Valuing a start-up business is like valuing a work of art…beauty is in the eye of the beholder. The “artist” (startup founder) thinks the company “must be” worth at least $10 million. The “appraiser” (potential investor’s accountant) finds the company’s “book value” to be $500, but thinks it’s probably worth only $399, so a 50% stake should cost $200. The investor usually values the company somewhere between the two.
As you can see, valuation of a startup, is the art of convincing investors of the potential value of a million-dollar idea with hard numbers and real research.
Three Maxims to Live By
Three maxims all startups should live by when valuing their idea/company and figuring out how much to give away:
The truth is that if you do your homework and can show where your numbers came from, show you understand competing products and provide a rational basis for a market penetration analysis (i.e. what percent of that market you will capture and how and when you will capture it), you can tell an investor what your company is worth and probably get them to pay you that value.
Market Comps and Financial Projections
So where do you get these numbers? You cannot base them on past performance…because you have none. You cannot use price-to-earnings ratios. You cannot use a multiplier of trailing gross revenue. You don’t have a track record yet. So, now enters the speculative game of using market comparables (comps) and financial projections.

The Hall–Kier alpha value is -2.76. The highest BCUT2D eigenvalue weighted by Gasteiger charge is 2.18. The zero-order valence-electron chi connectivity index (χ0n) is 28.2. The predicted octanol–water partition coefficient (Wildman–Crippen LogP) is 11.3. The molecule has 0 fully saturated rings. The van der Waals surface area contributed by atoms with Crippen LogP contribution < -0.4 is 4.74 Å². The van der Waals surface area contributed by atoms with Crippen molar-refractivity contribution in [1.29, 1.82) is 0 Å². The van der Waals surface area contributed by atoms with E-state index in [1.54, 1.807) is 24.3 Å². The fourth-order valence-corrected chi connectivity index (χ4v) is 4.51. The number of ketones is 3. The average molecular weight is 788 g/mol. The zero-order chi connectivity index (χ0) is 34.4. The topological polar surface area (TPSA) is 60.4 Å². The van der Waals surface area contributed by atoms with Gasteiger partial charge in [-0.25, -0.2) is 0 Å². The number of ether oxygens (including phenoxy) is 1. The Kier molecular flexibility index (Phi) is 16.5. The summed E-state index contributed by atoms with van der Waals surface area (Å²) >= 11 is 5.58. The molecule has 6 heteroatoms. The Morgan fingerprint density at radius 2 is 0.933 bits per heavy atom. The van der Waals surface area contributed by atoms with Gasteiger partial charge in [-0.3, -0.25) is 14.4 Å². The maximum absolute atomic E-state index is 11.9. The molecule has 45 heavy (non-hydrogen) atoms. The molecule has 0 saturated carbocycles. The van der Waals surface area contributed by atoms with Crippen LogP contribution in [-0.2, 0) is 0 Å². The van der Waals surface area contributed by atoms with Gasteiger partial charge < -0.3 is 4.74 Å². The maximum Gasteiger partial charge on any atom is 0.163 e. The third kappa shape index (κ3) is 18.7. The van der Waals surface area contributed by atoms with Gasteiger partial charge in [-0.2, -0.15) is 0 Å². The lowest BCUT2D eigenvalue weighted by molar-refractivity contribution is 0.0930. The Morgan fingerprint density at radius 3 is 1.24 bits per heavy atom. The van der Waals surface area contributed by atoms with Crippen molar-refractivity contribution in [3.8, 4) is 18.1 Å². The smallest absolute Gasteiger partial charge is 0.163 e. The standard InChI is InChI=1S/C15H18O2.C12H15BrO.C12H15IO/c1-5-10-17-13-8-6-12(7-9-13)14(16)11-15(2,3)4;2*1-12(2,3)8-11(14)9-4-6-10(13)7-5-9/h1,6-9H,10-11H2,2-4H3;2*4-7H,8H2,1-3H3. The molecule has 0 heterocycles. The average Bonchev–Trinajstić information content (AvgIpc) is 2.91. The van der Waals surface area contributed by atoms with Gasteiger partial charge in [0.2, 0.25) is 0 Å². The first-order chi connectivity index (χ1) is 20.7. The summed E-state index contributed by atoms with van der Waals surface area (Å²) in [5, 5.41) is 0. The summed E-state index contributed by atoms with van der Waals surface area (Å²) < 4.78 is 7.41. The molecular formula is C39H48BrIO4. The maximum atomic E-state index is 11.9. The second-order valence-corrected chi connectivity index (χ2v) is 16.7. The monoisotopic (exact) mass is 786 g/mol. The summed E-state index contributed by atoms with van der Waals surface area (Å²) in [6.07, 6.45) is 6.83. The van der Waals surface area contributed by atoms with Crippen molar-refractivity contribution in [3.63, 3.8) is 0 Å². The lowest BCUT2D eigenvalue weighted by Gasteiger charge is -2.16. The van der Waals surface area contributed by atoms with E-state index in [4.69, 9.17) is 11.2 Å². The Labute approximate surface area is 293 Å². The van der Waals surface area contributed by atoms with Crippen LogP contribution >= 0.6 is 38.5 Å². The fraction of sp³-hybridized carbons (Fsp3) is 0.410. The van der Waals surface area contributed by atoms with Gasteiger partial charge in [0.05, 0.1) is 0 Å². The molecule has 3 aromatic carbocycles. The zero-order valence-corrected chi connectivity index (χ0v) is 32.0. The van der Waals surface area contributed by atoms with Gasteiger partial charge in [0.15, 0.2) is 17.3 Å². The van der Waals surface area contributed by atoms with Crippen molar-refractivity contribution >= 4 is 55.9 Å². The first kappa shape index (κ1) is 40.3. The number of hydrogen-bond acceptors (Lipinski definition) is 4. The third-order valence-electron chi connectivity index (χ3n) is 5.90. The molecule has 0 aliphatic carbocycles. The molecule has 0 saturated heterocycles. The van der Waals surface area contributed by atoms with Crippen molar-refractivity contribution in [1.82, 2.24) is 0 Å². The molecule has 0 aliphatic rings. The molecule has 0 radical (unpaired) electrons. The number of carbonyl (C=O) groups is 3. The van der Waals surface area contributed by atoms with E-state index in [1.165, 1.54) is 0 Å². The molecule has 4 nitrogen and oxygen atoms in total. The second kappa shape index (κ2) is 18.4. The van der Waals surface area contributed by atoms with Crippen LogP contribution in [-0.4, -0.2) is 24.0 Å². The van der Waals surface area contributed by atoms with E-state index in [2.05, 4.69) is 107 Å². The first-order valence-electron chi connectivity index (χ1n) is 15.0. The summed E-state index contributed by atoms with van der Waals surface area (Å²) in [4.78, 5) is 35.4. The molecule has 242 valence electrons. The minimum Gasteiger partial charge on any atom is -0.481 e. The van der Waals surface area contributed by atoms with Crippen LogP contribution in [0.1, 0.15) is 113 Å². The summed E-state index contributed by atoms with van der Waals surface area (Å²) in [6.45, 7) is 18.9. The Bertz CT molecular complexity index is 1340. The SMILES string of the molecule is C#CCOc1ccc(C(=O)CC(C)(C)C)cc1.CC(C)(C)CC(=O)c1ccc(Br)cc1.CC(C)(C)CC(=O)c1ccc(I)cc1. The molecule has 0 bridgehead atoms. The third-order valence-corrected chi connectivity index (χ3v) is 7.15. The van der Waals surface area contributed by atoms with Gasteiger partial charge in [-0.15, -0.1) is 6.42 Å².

Anyone who has ever purchased a home is familiar with the concept of comparing one home to another and determining a rough price range based on recent and previous sales of comparable situated homes and properties. Companies can be valued the same way.
For products you can:
Now you have some data to work with.
Next, you need to forecast annual penetration increases and put these numbers into a pro forma financial statement, which includes other costs. A good pro forma template can help, which you can find through the U.S. government here. With pro formas in hand, you can now graduate to the more traditional business valuation methods.
IRS Revenue Ruling number 59-60 states that earnings are the most important and controlling factor for the valuation of closely held operating companies. This means you should focus on the projected earnings in your pro forma and consider using one of the following three income approaches to determining the fair market value (“FMV”) of the company:
While the details of each method are beyond the scope of this article, remember two things:
A final word of warning: Be careful when using online business valuation calculators. They are very generic, very optimistic, and barely scratch the surface of the factors involved in calculating value. For the best results, consult with a professional business lawyer.
If you don’t already have a business attorney, you can find one at an affordable price through the LegalZoom Business Legal Plan.